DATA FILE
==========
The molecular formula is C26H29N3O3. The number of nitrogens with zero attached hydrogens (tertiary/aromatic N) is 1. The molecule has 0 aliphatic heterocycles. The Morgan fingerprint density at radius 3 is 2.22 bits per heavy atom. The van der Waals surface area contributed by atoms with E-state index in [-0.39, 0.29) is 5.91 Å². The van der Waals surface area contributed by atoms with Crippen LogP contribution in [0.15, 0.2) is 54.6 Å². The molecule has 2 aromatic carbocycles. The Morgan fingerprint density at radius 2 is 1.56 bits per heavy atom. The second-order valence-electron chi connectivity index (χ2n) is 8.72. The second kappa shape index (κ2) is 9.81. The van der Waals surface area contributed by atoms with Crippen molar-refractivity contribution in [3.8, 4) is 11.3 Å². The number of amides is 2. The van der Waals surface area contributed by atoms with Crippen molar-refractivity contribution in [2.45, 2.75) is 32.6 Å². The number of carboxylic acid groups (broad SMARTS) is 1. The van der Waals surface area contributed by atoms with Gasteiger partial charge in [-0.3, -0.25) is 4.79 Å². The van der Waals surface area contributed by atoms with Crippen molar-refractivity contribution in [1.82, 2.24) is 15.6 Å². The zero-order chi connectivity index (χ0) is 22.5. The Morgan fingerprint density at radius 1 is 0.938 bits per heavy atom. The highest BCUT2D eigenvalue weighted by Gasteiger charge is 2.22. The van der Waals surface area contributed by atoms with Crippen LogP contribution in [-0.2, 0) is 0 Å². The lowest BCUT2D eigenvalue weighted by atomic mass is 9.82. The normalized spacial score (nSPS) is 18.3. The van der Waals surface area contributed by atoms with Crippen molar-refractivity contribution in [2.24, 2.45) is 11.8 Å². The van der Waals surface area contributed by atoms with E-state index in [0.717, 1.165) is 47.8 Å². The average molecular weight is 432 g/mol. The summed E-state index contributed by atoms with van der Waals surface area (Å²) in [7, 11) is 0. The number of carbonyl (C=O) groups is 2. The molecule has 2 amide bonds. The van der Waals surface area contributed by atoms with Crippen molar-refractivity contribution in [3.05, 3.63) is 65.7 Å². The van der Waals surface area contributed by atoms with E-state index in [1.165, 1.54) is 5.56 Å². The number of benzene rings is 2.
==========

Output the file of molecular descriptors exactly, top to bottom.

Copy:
The molecular formula is C26H29N3O3. The number of nitrogens with zero attached hydrogens (tertiary/aromatic N) is 1. The molecule has 0 aliphatic heterocycles. The Morgan fingerprint density at radius 3 is 2.22 bits per heavy atom. The van der Waals surface area contributed by atoms with E-state index in [-0.39, 0.29) is 5.91 Å². The van der Waals surface area contributed by atoms with Crippen LogP contribution in [0.15, 0.2) is 54.6 Å². The molecule has 2 aromatic carbocycles. The Morgan fingerprint density at radius 2 is 1.56 bits per heavy atom. The second-order valence-electron chi connectivity index (χ2n) is 8.72. The second kappa shape index (κ2) is 9.81. The van der Waals surface area contributed by atoms with Crippen molar-refractivity contribution in [3.8, 4) is 11.3 Å². The number of amides is 2. The van der Waals surface area contributed by atoms with Crippen molar-refractivity contribution in [2.45, 2.75) is 32.6 Å². The number of carboxylic acid groups (broad SMARTS) is 1. The van der Waals surface area contributed by atoms with Gasteiger partial charge in [-0.3, -0.25) is 4.79 Å². The van der Waals surface area contributed by atoms with Crippen molar-refractivity contribution in [1.82, 2.24) is 15.6 Å². The zero-order chi connectivity index (χ0) is 22.5. The Morgan fingerprint density at radius 1 is 0.938 bits per heavy atom. The highest BCUT2D eigenvalue weighted by Gasteiger charge is 2.22. The van der Waals surface area contributed by atoms with Crippen LogP contribution in [-0.2, 0) is 0 Å². The lowest BCUT2D eigenvalue weighted by atomic mass is 9.82. The normalized spacial score (nSPS) is 18.3. The van der Waals surface area contributed by atoms with Crippen molar-refractivity contribution in [2.24, 2.45) is 11.8 Å². The van der Waals surface area contributed by atoms with E-state index in [0.717, 1.165) is 47.8 Å². The average molecular weight is 432 g/mol. The summed E-state index contributed by atoms with van der Waals surface area (Å²) in [7, 11) is 0. The number of carbonyl (C=O) groups is 2. The molecule has 2 amide bonds. The van der Waals surface area contributed by atoms with Crippen molar-refractivity contribution in [3.05, 3.63) is 65.7 Å². The van der Waals surface area contributed by atoms with E-state index in [1.165, 1.54) is 5.56 Å². The number of benzene rings is 2.